Instructions for Diagnosis and Treatment of Flu Cases

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Instructions for Diagnosis and Treatment of Flu Cases


Carney Hospital




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"Boston, MA - Carney Hospital", RG 11-2-1, Administration, Influenza Epidemic, Box 1, Folder 7

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cohol and one the history of being a total abstainer. The delirium of the total abstainer was as bad if not worse than that of the alcoholics. They all recovered and are now about at their business. Three died of acute mania, one at the Psychopathic Hospital and two here. One patient developed hemiphlegia and died.
One case of otitis media, one peritonsillar abscess with a history of many previous attacks and one one localized emphysema which went as low as the second rib. This case died.
It might be interesting to note that at the height of the epidemic one case of malaria, one of typhoid, and one of scarlet fever were admitted to the wards as Influenza.
Sputum of the first 24 sailors admitted, four contained Group 4 pneumo-coccus only one had Group 2 pneumo-coccus. This case received 200 C.C. of serum and recovered.
Casts and albumin were found in the urine during the height of the attack but no true nephritis followed the disease.
Onset--Sudden, with chills and fever, pains in the back and legs lasting for three or four days, headache in no particular region, epistaxis, either early or fairly late, burning sensation of the eyes, injected conjunctive, the throat was raw and sore and the voice was hoarse or lacking. No coryza and rare herpes. The cough was dry and paroxysmal and tracheal in character. The fever in the uncomplicated disease lasted from four to six days, and with a high fever there was usually a slow pulse and respiration. Some of the patients were delirious and some were typhoidal in character, or in stupor. There was erythema of the face, back and chest. The white count was invariably low. The symptom which indicated a grave prognosis was the cyanosis of the lips, lobules of the ears and finger nails and tongue. This was present when the pulse was good, and when there was no evidence of dilation of the heart. It si-
mulated very closely one case which I have had under observation for some time which is the result of acetanilide poisoning in a patient who is addicted to the constant use of Orangeine Powders used for headache.
Salts, rest in bed, good nursing, baths for temperature over 102 5/10, no gargles, no throat sprays, for pain Sodium Salicylate and Sodium Bicarbonate equal parts grains 10: for cough Ammonium Chloride, Syrup of Tolu, Heroin, Paragoric, and Morphia, for stimulation in pneumonia Digitalis, plain tincture, if nauseated digalen hypodermically Barium Chloride, 1/4 grain every four hours, Caffeine Citrate, Cocaine Hydrochloride grains 1/5, and Camphor in Oil.
Recently we have been using blood serum:------When patient enters a white count is done, and if the history given shows a possible temperature over 4 days or physical signs show a pneumonia count below 10000--100 C.C. of serum is given and blood for Wassermann is taken at the same time. The serum is repeated in 24 hours if necessary. It is injected into the vein at a temperature of 42 degrees C. slowly by a 100 C.C. syringe. No ill effects seen, no remarkable drop in temperature, patients got well. No patient received more than a 200 C.C. On one case the temperature went from 104 to 106 a few hours after. After injection all stimulation is omitted for 24 to 48 hours and a 2 hour chart is kept. We have used it on four patients but failed to see the wonderful results tabulated by Redden and Maguire of the Naval Hospital. However we feel that it is of great value and shall continue to use it. The serum we use is prepared to expert Serologists and our technique for administration is good.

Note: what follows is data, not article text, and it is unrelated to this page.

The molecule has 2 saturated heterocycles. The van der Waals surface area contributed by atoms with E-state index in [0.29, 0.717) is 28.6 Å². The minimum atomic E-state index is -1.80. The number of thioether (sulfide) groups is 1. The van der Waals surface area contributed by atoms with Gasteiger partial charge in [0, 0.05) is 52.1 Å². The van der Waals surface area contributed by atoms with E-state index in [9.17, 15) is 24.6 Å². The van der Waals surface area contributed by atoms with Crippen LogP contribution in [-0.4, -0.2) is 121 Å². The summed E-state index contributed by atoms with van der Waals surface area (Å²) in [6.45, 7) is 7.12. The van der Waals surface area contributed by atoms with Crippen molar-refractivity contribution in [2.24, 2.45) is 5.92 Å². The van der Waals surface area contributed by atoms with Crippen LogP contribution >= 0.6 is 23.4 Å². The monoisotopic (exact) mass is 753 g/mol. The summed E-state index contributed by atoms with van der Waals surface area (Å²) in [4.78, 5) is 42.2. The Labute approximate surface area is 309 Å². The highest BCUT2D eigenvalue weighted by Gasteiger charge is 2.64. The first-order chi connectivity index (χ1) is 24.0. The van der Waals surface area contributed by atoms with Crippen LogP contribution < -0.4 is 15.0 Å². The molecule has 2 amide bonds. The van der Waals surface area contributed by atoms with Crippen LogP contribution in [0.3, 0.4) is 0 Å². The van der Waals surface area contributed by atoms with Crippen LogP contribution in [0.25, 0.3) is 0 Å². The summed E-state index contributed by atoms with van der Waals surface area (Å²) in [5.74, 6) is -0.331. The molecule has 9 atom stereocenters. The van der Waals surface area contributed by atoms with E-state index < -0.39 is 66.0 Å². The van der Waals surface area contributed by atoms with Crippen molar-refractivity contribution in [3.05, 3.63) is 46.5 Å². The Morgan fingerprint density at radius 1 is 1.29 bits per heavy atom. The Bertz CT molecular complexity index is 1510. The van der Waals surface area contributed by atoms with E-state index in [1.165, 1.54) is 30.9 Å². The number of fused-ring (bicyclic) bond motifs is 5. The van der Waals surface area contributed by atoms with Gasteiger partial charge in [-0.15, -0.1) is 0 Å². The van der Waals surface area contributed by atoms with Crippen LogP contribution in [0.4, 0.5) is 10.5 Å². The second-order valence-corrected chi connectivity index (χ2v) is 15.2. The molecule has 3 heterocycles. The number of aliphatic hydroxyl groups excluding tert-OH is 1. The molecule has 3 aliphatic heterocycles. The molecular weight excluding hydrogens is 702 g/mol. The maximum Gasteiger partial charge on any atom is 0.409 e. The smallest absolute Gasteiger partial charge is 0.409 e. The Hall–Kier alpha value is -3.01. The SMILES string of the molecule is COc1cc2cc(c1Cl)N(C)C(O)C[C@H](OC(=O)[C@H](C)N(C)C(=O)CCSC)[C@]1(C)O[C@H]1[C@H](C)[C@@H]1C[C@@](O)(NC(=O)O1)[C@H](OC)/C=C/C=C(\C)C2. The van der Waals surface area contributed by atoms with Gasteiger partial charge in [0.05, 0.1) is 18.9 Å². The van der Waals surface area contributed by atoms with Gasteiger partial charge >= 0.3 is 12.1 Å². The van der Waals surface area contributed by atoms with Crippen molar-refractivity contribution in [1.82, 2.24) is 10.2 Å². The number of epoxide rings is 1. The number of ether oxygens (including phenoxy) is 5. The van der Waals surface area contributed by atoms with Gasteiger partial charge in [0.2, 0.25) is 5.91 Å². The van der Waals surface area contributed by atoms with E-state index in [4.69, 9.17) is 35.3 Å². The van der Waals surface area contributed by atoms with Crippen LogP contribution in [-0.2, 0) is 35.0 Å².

We never waited till the 10th day of convalescence to take the blood, taking it as early as the 4th day, repeating it in from 48 to 74 hours. We have never taken more than 500 C.C. at one time and never drew blood more than twice from the same patient. They feel by that time that they have given enough. One who received 200 C.C. gave up 500 in return but refused to give
any more, figuring that we had taken more than he had seen given to him. Even in the hospital it is difficult to get blood after serum is given. One patient who received 200 C.C. promised to give when stronger. She can not be persuaded to return. In the Naval Hospitals they take blood four times. Other places they conceal the bottles and pretend to do Wassermanns. Here we work in the open, if they refuse to give we have to be satisfied. We try to give the serum early, never late or in moribund cases, never in cases with a white count of over 10000; but we do give it in cases of a fixed type of pneumo-coccus grouping if the count is low. It is never given to any straight influenzas
We know by the time the patient is ready to give what his Wassermann is. If the case is positive specific we have used the serum in one case and rendered it harmless by adding 3/10 of 1 C.C. Tricresol to each 100 C.C.
I shall show you apparatus for collecting blood and demonstrate its use. Also apparatus for administering the serum. We do not prepare the serum ourselves as we find we can get better and more serum out of the blood from the hands of those who are proficient in its preparation. 500 C.C. of Blood yields in their hands a little more than 200 C.C. of serum.

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Carney Hospital, “Instructions for Diagnosis and Treatment of Flu Cases,” Daughters of Charity, Province of St. Louise Archives, accessed March 4, 2024,